My advice is to not structure this question as, “What’s better, one central team, or a de-centralized team(s)?” and instead consider a third option… a hybrid between the two! An organization’s most valuable asset is it’s people – figure out who is good at what and empower them to add value to a optimization program! Sure, it makes sense to centralize certain components (things like interpreting results, standardizing the constraints of how an experiment can be setup an executed, etc), and de-centralize other components (such as forming hypothesis, leveraging input from individual teams on what a meaningful change to their business would be, etc).


Hope this helps!

Brian Lang
MartijnSch 01-21-16

Re: Benefits of 1 optimization team vs. de-centralized optimization?

In our case we've decided that we could work best with an optimization team. As a tech publishing company we don't really have products, we just have a big news site where we post the content on. Because of this we don't really have product teams but work with a central team on all the projects we have. The team is set up in such a way that we have specialists and they're supporting the project teams whenever they can next to the central teams goals.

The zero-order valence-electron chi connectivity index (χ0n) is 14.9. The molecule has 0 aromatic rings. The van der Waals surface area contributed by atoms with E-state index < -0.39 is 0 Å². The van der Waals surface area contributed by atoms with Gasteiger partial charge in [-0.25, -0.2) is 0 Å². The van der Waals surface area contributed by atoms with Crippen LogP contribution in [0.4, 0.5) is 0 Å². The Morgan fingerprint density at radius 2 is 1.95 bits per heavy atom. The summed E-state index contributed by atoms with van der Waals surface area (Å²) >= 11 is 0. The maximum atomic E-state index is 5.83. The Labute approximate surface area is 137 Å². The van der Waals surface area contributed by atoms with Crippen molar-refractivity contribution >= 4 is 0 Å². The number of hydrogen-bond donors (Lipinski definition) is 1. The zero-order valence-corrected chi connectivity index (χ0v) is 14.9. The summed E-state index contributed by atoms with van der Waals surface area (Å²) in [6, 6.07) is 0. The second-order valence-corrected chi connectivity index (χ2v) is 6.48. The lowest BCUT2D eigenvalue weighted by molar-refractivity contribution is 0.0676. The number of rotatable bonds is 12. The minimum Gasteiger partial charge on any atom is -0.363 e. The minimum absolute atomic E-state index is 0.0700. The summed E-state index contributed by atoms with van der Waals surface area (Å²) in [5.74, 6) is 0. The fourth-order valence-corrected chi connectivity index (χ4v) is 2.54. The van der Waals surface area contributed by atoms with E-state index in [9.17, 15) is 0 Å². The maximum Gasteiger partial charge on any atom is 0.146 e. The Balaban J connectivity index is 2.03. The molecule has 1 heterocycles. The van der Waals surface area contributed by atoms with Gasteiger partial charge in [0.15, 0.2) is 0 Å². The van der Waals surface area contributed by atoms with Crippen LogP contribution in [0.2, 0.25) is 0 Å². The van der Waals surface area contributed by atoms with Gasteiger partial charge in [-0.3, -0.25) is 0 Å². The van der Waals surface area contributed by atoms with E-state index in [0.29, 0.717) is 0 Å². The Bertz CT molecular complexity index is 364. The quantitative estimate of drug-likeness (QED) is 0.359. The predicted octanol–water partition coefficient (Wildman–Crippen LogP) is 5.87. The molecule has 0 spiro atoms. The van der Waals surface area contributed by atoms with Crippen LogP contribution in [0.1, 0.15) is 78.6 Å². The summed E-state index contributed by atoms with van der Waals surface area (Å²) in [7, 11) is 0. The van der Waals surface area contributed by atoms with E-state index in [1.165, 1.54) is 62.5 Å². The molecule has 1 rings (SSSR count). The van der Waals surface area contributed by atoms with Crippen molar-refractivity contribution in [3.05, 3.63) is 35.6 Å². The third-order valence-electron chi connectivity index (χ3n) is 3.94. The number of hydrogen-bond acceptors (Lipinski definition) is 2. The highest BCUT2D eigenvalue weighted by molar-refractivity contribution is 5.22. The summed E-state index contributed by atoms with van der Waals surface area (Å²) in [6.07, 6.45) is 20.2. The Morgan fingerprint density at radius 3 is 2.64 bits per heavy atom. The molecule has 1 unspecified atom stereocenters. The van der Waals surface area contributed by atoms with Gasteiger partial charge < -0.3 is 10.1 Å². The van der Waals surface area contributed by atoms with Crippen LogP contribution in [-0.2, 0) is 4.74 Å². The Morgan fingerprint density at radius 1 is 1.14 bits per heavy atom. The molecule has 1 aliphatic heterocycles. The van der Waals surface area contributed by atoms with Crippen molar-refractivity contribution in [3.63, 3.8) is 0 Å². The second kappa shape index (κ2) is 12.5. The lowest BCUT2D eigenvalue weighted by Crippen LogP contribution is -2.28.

At some point you also want to mature the whole organisation or the knowledge in general so that's why having a central team can be more efficient as well as it will have the ownership for optimization and is able to push deeper knowledge across an organisation.
robertchan 01-21-16

Re: Benefits of 1 optimization team vs. de-centralized optimization?

As a media company, we work very closely with relevant groups to determine what to prioritize and optimize for conversion. This includes working closely with product managers, the web development team, edit, and graphics. I find that combining the best of all departments creates the best environment for ideation and follow up post-execution.
Robert Chan

Re: Benefits of 1 optimization team vs. de-centralized optimization?

The answer is different based on the size of your company and the volume of optimization you want to do. If you think about your optimization program through a multi-year lens, I'd suggest your best end state would be a world where optimization is decentralized. In this end state many people throughout the organization feel comfortable experimenting and reading results. At this point your organization is learning across many different teams at high volume.

However, in order to reach this state described above, you'll probably need a centralized team. This centralized team can go deep on building the processes and systems to allow many people to experiment. My advice would be centralize the team with a long term goal of decentralization.